A sound understanding of the physical environment and agro-ecological context across the extensive spatial and temporal scales of tree crop plantations is paramount for benchmarking the natural potential of the land. The use of elite planting material and best agricultural practices, adapted to site specifications through field experimentation, are essential management requirements to achieve the agronomic potential of the land. A cost-effective control of weeds, pests and diseases through integrated pest management reduces risks and ensures the productive potential in maintained throughout the lifecycles. Finally, a holistic field to factory integration connects the agricultural activities to the end products for greater quality assurances whilst also enabling economic evaluations and optimizations as well as resource recycling and circularities.
|Topics and Research Activities||Presco||SNL||GOPDC||CHC|
|Fertilization and soil fertility||Ongoing||6||2||2||2|
|Other Agronomy topics||Ongoing||2||–||–||1|
|Planting Material Oil Palm||Ongoing||27||–||–||–|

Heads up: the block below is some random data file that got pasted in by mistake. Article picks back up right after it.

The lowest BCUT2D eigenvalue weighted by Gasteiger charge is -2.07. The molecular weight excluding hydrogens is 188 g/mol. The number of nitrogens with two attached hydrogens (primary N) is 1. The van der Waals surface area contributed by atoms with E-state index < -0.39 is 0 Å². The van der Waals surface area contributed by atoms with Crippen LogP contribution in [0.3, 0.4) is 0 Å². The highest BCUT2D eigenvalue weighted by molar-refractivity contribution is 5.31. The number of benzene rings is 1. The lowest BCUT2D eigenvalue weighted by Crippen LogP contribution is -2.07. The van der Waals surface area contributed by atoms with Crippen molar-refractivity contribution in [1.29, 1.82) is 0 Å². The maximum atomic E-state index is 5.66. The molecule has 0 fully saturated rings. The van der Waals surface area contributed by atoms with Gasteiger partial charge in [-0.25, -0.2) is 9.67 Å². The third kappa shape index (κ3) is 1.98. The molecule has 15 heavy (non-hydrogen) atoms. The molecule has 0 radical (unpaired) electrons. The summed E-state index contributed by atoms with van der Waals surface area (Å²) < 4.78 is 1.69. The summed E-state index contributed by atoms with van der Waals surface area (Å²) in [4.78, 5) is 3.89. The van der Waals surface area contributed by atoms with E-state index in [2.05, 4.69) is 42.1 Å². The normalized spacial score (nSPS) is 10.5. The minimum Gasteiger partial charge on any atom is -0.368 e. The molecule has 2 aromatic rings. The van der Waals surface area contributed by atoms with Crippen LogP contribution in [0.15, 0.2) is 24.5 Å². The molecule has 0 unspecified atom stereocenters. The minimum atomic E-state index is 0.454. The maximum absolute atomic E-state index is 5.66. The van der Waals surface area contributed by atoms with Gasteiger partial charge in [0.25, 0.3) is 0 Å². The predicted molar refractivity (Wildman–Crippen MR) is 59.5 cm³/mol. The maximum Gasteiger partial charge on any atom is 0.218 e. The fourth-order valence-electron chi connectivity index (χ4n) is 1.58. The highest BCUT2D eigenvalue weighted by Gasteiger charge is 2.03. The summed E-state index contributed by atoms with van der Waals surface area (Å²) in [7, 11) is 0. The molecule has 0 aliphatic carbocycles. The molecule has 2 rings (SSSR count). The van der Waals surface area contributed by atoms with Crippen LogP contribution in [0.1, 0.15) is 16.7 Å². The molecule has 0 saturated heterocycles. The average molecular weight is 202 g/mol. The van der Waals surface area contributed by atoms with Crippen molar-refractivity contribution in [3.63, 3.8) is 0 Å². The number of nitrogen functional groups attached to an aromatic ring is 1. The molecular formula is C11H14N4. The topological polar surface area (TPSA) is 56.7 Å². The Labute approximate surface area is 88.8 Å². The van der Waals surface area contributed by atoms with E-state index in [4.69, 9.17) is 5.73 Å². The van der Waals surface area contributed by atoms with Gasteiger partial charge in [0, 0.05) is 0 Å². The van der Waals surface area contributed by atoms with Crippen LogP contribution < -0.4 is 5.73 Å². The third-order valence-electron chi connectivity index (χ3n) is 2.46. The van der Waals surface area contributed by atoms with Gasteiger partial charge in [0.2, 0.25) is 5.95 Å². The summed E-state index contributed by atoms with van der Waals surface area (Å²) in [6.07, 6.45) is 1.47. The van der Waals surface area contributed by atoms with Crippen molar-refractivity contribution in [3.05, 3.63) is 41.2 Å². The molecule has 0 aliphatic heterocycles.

|Planting Material Hevea||Ongoing||9||–||2||5|
Most trials aim to determine the breeding values of parents for a new generation of planting material. Other trials are part of larger international efforts to improve drought resistance and fertilizer use efficiency both critical for long term resilience in the lights of climate change and growing resource scarcity.
Moreover, the project further enables a diversification of disease resistant planting material as well as the introduction of additional traits of interest (improve quality, reduce processing losses, compact size to increase land productivity, etc.).
These efforts, by ensuring peperpetual progress in genetic potential and regional adaptation, not only provide the Siat group with guaranties regarding the quality of planting materials used but also safeguard the sustainable growth of the African oil palm industry in general, primarily by increasing yield and thus reducing the need for land conversion or deforestation.
Genotype – Environment – Management evaluation
By maintaining and strengthening long term collaborations with key actors in the private/public sectors and scientific world, we aim to contribute consistently and constructively to hevea planting material improvements with the aim to increase land and labour productivity and adapt natural rubber production to a changing world for the benefits of our plantations and the industry at large.